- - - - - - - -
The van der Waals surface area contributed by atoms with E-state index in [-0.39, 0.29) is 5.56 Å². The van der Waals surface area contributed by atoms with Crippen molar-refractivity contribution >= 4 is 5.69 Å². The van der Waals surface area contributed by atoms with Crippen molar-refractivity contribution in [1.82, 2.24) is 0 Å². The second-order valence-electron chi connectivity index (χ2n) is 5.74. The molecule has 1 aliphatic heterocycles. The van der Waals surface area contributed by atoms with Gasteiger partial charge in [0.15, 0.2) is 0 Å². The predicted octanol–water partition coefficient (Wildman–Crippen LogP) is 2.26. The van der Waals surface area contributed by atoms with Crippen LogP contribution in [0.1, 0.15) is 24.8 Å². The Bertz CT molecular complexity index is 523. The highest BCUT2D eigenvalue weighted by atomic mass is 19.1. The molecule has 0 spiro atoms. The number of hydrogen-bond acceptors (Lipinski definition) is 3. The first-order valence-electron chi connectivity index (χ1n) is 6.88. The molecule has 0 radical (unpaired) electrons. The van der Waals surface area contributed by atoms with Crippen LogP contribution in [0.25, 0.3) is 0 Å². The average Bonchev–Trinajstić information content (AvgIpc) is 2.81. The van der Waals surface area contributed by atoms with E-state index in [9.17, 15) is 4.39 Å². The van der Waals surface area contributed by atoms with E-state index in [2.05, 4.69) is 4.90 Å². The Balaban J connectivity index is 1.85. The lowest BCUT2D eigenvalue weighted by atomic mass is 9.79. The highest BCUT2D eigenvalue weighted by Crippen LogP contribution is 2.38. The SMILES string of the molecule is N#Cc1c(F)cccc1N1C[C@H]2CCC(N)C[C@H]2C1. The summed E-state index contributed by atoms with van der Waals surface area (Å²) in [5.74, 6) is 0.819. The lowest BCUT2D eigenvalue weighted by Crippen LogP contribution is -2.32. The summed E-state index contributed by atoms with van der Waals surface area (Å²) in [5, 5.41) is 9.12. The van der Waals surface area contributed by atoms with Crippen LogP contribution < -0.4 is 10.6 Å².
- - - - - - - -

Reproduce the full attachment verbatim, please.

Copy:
The van der Waals surface area contributed by atoms with E-state index in [-0.39, 0.29) is 5.56 Å². The van der Waals surface area contributed by atoms with Crippen molar-refractivity contribution >= 4 is 5.69 Å². The van der Waals surface area contributed by atoms with Crippen molar-refractivity contribution in [1.82, 2.24) is 0 Å². The second-order valence-electron chi connectivity index (χ2n) is 5.74. The molecule has 1 aliphatic heterocycles. The van der Waals surface area contributed by atoms with Gasteiger partial charge in [0.15, 0.2) is 0 Å². The predicted octanol–water partition coefficient (Wildman–Crippen LogP) is 2.26. The van der Waals surface area contributed by atoms with Crippen LogP contribution in [0.1, 0.15) is 24.8 Å². The Bertz CT molecular complexity index is 523. The highest BCUT2D eigenvalue weighted by atomic mass is 19.1. The molecule has 0 spiro atoms. The number of hydrogen-bond acceptors (Lipinski definition) is 3. The first-order valence-electron chi connectivity index (χ1n) is 6.88. The molecule has 0 radical (unpaired) electrons. The van der Waals surface area contributed by atoms with Crippen LogP contribution in [0.25, 0.3) is 0 Å². The average Bonchev–Trinajstić information content (AvgIpc) is 2.81. The van der Waals surface area contributed by atoms with E-state index in [9.17, 15) is 4.39 Å². The van der Waals surface area contributed by atoms with E-state index in [2.05, 4.69) is 4.90 Å². The Balaban J connectivity index is 1.85. The lowest BCUT2D eigenvalue weighted by atomic mass is 9.79. The highest BCUT2D eigenvalue weighted by Crippen LogP contribution is 2.38. The SMILES string of the molecule is N#Cc1c(F)cccc1N1C[C@H]2CCC(N)C[C@H]2C1. The summed E-state index contributed by atoms with van der Waals surface area (Å²) in [5.74, 6) is 0.819. The lowest BCUT2D eigenvalue weighted by Crippen LogP contribution is -2.32. The summed E-state index contributed by atoms with van der Waals surface area (Å²) in [5, 5.41) is 9.12. The van der Waals surface area contributed by atoms with Crippen LogP contribution < -0.4 is 10.6 Å².